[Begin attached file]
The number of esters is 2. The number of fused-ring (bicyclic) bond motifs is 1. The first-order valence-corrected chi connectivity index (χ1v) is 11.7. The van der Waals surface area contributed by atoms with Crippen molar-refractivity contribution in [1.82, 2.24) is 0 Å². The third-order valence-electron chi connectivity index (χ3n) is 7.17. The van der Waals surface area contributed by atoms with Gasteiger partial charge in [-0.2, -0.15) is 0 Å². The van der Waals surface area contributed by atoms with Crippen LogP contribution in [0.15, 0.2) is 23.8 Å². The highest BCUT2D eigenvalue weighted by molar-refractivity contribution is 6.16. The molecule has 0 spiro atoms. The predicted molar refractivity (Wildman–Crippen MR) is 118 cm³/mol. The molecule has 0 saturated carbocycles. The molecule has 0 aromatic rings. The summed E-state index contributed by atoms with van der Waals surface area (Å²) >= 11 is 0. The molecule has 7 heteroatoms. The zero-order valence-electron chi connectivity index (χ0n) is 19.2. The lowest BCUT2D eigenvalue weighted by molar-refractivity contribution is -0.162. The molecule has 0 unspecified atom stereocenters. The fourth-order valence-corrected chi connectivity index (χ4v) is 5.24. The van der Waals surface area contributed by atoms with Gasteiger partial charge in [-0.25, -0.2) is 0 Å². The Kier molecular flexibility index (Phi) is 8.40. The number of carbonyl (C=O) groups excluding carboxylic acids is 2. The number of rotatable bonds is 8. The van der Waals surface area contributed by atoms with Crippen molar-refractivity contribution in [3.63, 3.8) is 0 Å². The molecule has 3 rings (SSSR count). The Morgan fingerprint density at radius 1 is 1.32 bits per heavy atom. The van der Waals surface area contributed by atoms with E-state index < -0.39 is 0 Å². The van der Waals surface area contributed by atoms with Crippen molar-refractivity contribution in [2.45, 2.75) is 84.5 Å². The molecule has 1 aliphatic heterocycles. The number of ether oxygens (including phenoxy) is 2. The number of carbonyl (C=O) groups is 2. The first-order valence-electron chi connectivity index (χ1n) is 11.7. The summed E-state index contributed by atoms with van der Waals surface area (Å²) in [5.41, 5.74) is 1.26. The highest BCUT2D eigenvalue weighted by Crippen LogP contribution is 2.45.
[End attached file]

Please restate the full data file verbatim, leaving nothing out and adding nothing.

The number of esters is 2. The number of fused-ring (bicyclic) bond motifs is 1. The first-order valence-corrected chi connectivity index (χ1v) is 11.7. The van der Waals surface area contributed by atoms with Crippen molar-refractivity contribution in [1.82, 2.24) is 0 Å². The third-order valence-electron chi connectivity index (χ3n) is 7.17. The van der Waals surface area contributed by atoms with Gasteiger partial charge in [-0.2, -0.15) is 0 Å². The van der Waals surface area contributed by atoms with Crippen LogP contribution in [0.15, 0.2) is 23.8 Å². The highest BCUT2D eigenvalue weighted by molar-refractivity contribution is 6.16. The molecule has 0 spiro atoms. The predicted molar refractivity (Wildman–Crippen MR) is 118 cm³/mol. The molecule has 0 saturated carbocycles. The molecule has 0 aromatic rings. The summed E-state index contributed by atoms with van der Waals surface area (Å²) >= 11 is 0. The molecule has 7 heteroatoms. The zero-order valence-electron chi connectivity index (χ0n) is 19.2. The lowest BCUT2D eigenvalue weighted by molar-refractivity contribution is -0.162. The molecule has 0 unspecified atom stereocenters. The fourth-order valence-corrected chi connectivity index (χ4v) is 5.24. The van der Waals surface area contributed by atoms with Gasteiger partial charge in [-0.25, -0.2) is 0 Å². The Kier molecular flexibility index (Phi) is 8.40. The number of carbonyl (C=O) groups excluding carboxylic acids is 2. The number of rotatable bonds is 8. The van der Waals surface area contributed by atoms with Crippen molar-refractivity contribution in [3.63, 3.8) is 0 Å². The molecule has 3 rings (SSSR count). The Morgan fingerprint density at radius 1 is 1.32 bits per heavy atom. The van der Waals surface area contributed by atoms with E-state index < -0.39 is 0 Å². The van der Waals surface area contributed by atoms with Crippen molar-refractivity contribution in [2.45, 2.75) is 84.5 Å². The molecule has 1 aliphatic heterocycles. The number of ether oxygens (including phenoxy) is 2. The number of carbonyl (C=O) groups is 2. The first-order valence-electron chi connectivity index (χ1n) is 11.7. The summed E-state index contributed by atoms with van der Waals surface area (Å²) in [5.41, 5.74) is 1.26. The highest BCUT2D eigenvalue weighted by Crippen LogP contribution is 2.45.